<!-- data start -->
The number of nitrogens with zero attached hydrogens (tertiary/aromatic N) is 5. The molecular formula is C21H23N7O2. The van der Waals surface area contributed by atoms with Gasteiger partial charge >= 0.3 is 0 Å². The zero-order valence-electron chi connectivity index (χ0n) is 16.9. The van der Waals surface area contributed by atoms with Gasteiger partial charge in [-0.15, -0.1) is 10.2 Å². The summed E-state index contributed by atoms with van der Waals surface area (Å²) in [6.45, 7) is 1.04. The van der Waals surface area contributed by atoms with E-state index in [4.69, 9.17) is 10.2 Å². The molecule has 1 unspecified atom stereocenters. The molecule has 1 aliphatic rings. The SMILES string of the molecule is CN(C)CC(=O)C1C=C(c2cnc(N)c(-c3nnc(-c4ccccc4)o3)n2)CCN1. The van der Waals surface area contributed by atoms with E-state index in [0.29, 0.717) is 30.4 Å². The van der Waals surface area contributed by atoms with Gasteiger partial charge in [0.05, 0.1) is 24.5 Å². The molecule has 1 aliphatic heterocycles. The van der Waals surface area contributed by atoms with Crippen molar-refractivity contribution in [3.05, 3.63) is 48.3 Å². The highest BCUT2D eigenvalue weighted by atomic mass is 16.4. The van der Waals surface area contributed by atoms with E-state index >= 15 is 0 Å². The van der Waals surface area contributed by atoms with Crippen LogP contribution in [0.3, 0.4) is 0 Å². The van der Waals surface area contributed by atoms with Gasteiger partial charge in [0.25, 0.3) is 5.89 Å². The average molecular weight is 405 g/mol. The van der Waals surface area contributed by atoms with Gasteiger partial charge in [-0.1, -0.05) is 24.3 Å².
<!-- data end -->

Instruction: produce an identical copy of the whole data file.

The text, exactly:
The number of nitrogens with zero attached hydrogens (tertiary/aromatic N) is 5. The molecular formula is C21H23N7O2. The van der Waals surface area contributed by atoms with Gasteiger partial charge >= 0.3 is 0 Å². The zero-order valence-electron chi connectivity index (χ0n) is 16.9. The van der Waals surface area contributed by atoms with Gasteiger partial charge in [-0.15, -0.1) is 10.2 Å². The summed E-state index contributed by atoms with van der Waals surface area (Å²) in [6.45, 7) is 1.04. The van der Waals surface area contributed by atoms with E-state index in [4.69, 9.17) is 10.2 Å². The molecule has 1 unspecified atom stereocenters. The molecule has 1 aliphatic rings. The SMILES string of the molecule is CN(C)CC(=O)C1C=C(c2cnc(N)c(-c3nnc(-c4ccccc4)o3)n2)CCN1. The van der Waals surface area contributed by atoms with E-state index in [0.29, 0.717) is 30.4 Å². The van der Waals surface area contributed by atoms with Gasteiger partial charge in [0.05, 0.1) is 24.5 Å². The molecule has 1 aliphatic heterocycles. The van der Waals surface area contributed by atoms with Crippen molar-refractivity contribution in [3.05, 3.63) is 48.3 Å². The highest BCUT2D eigenvalue weighted by atomic mass is 16.4. The van der Waals surface area contributed by atoms with E-state index >= 15 is 0 Å². The van der Waals surface area contributed by atoms with Crippen LogP contribution in [0.3, 0.4) is 0 Å². The van der Waals surface area contributed by atoms with Gasteiger partial charge in [0.25, 0.3) is 5.89 Å². The average molecular weight is 405 g/mol. The van der Waals surface area contributed by atoms with Gasteiger partial charge in [-0.1, -0.05) is 24.3 Å².